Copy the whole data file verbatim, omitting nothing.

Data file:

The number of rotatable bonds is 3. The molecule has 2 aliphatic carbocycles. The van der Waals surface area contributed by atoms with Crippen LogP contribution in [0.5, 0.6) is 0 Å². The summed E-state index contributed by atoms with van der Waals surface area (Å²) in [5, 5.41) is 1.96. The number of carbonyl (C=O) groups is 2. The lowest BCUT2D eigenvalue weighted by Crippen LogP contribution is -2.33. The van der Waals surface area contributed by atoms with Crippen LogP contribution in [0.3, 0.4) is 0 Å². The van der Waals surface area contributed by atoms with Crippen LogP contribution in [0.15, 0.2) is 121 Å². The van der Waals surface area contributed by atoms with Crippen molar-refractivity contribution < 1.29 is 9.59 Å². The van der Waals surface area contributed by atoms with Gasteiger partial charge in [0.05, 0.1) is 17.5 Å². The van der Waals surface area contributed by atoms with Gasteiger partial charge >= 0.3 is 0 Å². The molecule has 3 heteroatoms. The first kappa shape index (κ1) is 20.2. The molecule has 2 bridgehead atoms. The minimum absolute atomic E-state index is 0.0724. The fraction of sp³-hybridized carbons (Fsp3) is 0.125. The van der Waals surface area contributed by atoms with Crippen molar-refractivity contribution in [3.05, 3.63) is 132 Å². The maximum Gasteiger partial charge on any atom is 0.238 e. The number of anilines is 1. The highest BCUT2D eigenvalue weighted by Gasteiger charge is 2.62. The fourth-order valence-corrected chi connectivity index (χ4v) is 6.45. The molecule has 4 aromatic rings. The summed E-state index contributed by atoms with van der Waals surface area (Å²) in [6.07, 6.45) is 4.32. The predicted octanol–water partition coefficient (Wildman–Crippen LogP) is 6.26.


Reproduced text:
The number of rotatable bonds is 3. The molecule has 2 aliphatic carbocycles. The van der Waals surface area contributed by atoms with Crippen LogP contribution in [0.5, 0.6) is 0 Å². The summed E-state index contributed by atoms with van der Waals surface area (Å²) in [5, 5.41) is 1.96. The number of carbonyl (C=O) groups is 2. The lowest BCUT2D eigenvalue weighted by Crippen LogP contribution is -2.33. The van der Waals surface area contributed by atoms with Crippen LogP contribution in [0.3, 0.4) is 0 Å². The van der Waals surface area contributed by atoms with Crippen LogP contribution in [0.15, 0.2) is 121 Å². The van der Waals surface area contributed by atoms with Crippen molar-refractivity contribution < 1.29 is 9.59 Å². The van der Waals surface area contributed by atoms with Gasteiger partial charge in [0.05, 0.1) is 17.5 Å². The van der Waals surface area contributed by atoms with Gasteiger partial charge >= 0.3 is 0 Å². The molecule has 3 heteroatoms. The first kappa shape index (κ1) is 20.2. The molecule has 2 bridgehead atoms. The minimum absolute atomic E-state index is 0.0724. The fraction of sp³-hybridized carbons (Fsp3) is 0.125. The van der Waals surface area contributed by atoms with Crippen molar-refractivity contribution in [3.05, 3.63) is 132 Å². The maximum Gasteiger partial charge on any atom is 0.238 e. The number of anilines is 1. The highest BCUT2D eigenvalue weighted by Gasteiger charge is 2.62. The fourth-order valence-corrected chi connectivity index (χ4v) is 6.45. The molecule has 4 aromatic rings. The summed E-state index contributed by atoms with van der Waals surface area (Å²) in [6.07, 6.45) is 4.32. The predicted octanol–water partition coefficient (Wildman–Crippen LogP) is 6.26.